On Mujer de Cabaret, Puerto Plata exhibits the specifically Dominican version of the musical style called son.
The sound that established the career of 83-year-old Jose Manuel Cobles lies buried beneath layers of musical and political history. His stage name, Puerto Plata, refers to the resort town where he was born. But Cobles made his mark in La Joya, the storied red-light district of Santiago, one of the Dominican Republic's largest cities.
In the late '40s, when he got his start, Puerto Plata's signature style was son. Son is typically associated with Cuba, but it can be heard all through the Spanish-speaking Caribbean. Dominican son was overshadowed because that country's notorious dictator, Rafael Trujillo, preferred merengue, effectively making it the national music by the time of his assassination in 1961. It's no surprise, then, that Puerto Plata also cranks out a mean merengue.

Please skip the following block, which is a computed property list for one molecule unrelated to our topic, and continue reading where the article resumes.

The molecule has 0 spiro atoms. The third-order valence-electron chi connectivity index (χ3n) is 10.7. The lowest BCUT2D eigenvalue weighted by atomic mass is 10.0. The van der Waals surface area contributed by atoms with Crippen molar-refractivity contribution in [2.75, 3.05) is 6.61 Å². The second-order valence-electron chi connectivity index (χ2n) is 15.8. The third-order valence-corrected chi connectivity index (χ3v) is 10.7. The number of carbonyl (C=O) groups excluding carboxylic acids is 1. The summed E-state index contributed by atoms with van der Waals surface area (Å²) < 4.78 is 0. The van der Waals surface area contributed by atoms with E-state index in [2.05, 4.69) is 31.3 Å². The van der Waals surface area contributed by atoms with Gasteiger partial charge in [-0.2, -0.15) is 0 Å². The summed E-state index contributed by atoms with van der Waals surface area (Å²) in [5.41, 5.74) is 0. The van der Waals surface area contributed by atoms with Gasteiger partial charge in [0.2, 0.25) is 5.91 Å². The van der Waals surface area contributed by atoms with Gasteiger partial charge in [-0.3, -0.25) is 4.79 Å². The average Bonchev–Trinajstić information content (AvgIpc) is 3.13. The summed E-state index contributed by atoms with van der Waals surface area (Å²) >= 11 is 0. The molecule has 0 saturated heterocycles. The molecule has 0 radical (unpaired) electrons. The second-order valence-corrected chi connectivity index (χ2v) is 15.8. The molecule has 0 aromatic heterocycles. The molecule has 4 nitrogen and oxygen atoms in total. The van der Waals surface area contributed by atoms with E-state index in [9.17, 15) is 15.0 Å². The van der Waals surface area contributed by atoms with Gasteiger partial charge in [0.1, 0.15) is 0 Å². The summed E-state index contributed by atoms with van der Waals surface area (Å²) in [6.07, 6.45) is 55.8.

Puerto Plata is the only surviving member of his original group, Trio Primavera. But he's pulled together an impressive ensemble of veterans for a twilight-years release, a long-overdue solo debut called Mujer de Cabaret. The two lead guitarists provide the real fireworks: Edilio Paredes and his protégé, Frank Mendez, drive Mujer de Cabaret.
A song called "Los Piratas" functions as Puerto Plata's response to the Sept. 11 attacks. Merengue tradition has always called for commentary on contemporary events, even from musicians whose mission is to revive the sound and spirit of the past. Mujer de Cabaret is Afro-Latin roots music at its best: passionate, brisk, and, coming from an all-but-forgotten octogenarian, delightfully unexpected.